2550 Number 81
The Forest Sangha is
a world-wide Buddhist community
in the Thai Forest tradition of Ajahn
The first siladhara: Thanissara
The peel of the fruit
Thanissara considers her experience entering the robes and leaving
them in her continuing commitment to a Buddhist path
It is 25 years since the 14th of August 1983,
when the first ‘Going Forth’ into alms mendicancy was
undertaken by four women at Chithurst Monastery inspired by the
Buddha’s dispensation. I was one of those women. The four years
leading up to that ceremony involved us in powerful processes,
galvanized by the integration of a 2,500 year-old tradition from Asia
into contemporary Britain. Part of that integration revealed the
incongruity of the historic placement of women within Theravada
alongside the feminist awakening within the West. These are my personal
reflections on this experience, which I frame within the profound
appreciation I have for the Buddha’s teaching and the Forest
I met Luang Por Chah during his first visit to the UK in 1977 – he walked into a retreat I was attending in Oxford. Ajahn Chah’s presence communicated the power of freedom. Soon after entering the meditation
room he went up to a Buddha statue in the corner and bowed. I had never
seen someone get down and bow before. It struck me as a perfect
response to life and this teaching of Ajahn Chah has stayed with me.
Later I travelled to Thailand and was graced with a few hours in his
presence at a small monastery on the Mekong River in early 1979. I was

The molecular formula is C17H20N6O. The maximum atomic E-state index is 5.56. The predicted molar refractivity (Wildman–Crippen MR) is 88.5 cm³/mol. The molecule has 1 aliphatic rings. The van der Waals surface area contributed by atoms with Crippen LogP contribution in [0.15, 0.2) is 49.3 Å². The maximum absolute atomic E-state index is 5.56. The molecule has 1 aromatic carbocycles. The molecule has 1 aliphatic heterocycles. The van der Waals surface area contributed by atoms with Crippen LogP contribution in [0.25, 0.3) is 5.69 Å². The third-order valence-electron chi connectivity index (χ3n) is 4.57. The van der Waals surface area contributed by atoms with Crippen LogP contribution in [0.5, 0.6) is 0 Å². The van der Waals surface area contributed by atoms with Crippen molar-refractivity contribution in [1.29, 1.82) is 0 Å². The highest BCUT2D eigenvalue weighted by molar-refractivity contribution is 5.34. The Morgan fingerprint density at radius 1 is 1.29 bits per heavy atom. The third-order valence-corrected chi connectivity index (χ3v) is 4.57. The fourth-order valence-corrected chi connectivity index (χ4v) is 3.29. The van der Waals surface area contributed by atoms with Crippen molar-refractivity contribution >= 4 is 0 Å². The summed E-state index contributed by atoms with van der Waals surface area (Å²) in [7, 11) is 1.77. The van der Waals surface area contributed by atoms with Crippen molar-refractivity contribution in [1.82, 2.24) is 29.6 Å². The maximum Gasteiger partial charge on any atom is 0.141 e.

22 at the time. The course of my life was mysteriously influenced from
the impact of Ajahn Chah’s well-known ‘stab to the
heart’, his uncompromising dedication to awakening those who came
into his presence.
In the same way a river inevitably takes its course, I found the flow
of my life taking me back to England and Chithurst Monastery which at
that time was still a tumble-down house. On October 28th 1979,
alongside Rocana, Sundara and Candasiri, I took the eight-precept
ordination. We were called maechees,
as nuns are called in Thailand, and with faith we began the journey
into uncharted waters. We were inspired by the teachings of Ajahn
Sumedho and the dedication of a group of young monks. Those early days
were heady, challenging, inspired and enthusiastic. I had no doubt I
would spend my whole life devoted to this path and, even though I am
not currently in robes, that sense of dedication has not changed.
The 1983 ordination, shaped around the Ten Precepts which the first
four of us took together, firmly placed the nuns as alms mendicants and
set a template for a training forged out of Vinaya observances. This
was a significant step towards validating a place for women within the
order. Before that it was considered absolutely out of the question
that women could receive higher ordination, wear ochre robes or carry
an alms-bowl. This view was framed by the teaching that one’s
place within the monastic hierarchy was just a convention, the peel of
the fruit. The point was to use the teaching to transcend the form.
Transcendence was the ‘fruit’. To chew on the peel without
tasting the fruit would be a bitter experience. This I subscribed to.
However, inevitably I entered a very difficult struggle around this
issue. I couldn’t accept the ‘transcendent’ response
to the ethics of women’s place in the order and found myself
challenging the attitudes that got shaped by that very form.